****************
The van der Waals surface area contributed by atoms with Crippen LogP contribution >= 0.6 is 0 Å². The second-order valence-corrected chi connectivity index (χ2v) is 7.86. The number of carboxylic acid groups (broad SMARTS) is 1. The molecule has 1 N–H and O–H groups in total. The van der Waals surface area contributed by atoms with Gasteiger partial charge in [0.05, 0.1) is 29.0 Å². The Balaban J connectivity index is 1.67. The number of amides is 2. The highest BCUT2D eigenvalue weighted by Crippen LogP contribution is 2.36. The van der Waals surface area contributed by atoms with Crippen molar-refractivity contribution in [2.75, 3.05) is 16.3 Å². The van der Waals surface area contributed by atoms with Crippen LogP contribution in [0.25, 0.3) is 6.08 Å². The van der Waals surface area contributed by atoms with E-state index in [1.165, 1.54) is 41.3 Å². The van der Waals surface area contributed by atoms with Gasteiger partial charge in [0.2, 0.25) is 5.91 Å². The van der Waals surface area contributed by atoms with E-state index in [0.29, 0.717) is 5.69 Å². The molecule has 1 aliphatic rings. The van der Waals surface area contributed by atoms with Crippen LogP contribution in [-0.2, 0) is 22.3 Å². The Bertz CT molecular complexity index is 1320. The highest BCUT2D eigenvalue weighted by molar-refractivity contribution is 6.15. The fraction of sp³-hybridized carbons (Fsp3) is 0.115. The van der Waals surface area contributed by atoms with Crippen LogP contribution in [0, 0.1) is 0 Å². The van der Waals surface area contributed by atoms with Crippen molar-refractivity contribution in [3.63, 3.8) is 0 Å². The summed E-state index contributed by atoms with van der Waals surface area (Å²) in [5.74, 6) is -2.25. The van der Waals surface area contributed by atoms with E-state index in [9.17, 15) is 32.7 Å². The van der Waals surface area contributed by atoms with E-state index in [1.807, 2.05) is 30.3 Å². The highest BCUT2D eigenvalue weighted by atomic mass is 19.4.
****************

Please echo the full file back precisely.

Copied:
The van der Waals surface area contributed by atoms with Crippen LogP contribution >= 0.6 is 0 Å². The second-order valence-corrected chi connectivity index (χ2v) is 7.86. The number of carboxylic acid groups (broad SMARTS) is 1. The molecule has 1 N–H and O–H groups in total. The van der Waals surface area contributed by atoms with Gasteiger partial charge in [0.05, 0.1) is 29.0 Å². The Balaban J connectivity index is 1.67. The number of amides is 2. The highest BCUT2D eigenvalue weighted by Crippen LogP contribution is 2.36. The van der Waals surface area contributed by atoms with Crippen molar-refractivity contribution in [2.75, 3.05) is 16.3 Å². The van der Waals surface area contributed by atoms with Crippen LogP contribution in [0.25, 0.3) is 6.08 Å². The van der Waals surface area contributed by atoms with E-state index in [1.165, 1.54) is 41.3 Å². The van der Waals surface area contributed by atoms with Gasteiger partial charge in [0.2, 0.25) is 5.91 Å². The van der Waals surface area contributed by atoms with E-state index in [0.29, 0.717) is 5.69 Å². The molecule has 1 aliphatic rings. The van der Waals surface area contributed by atoms with Crippen LogP contribution in [-0.2, 0) is 22.3 Å². The Bertz CT molecular complexity index is 1320. The highest BCUT2D eigenvalue weighted by molar-refractivity contribution is 6.15. The fraction of sp³-hybridized carbons (Fsp3) is 0.115. The van der Waals surface area contributed by atoms with Crippen LogP contribution in [0, 0.1) is 0 Å². The van der Waals surface area contributed by atoms with Crippen molar-refractivity contribution in [3.63, 3.8) is 0 Å². The summed E-state index contributed by atoms with van der Waals surface area (Å²) in [5.74, 6) is -2.25. The van der Waals surface area contributed by atoms with E-state index in [9.17, 15) is 32.7 Å². The van der Waals surface area contributed by atoms with E-state index in [1.807, 2.05) is 30.3 Å². The highest BCUT2D eigenvalue weighted by atomic mass is 19.4.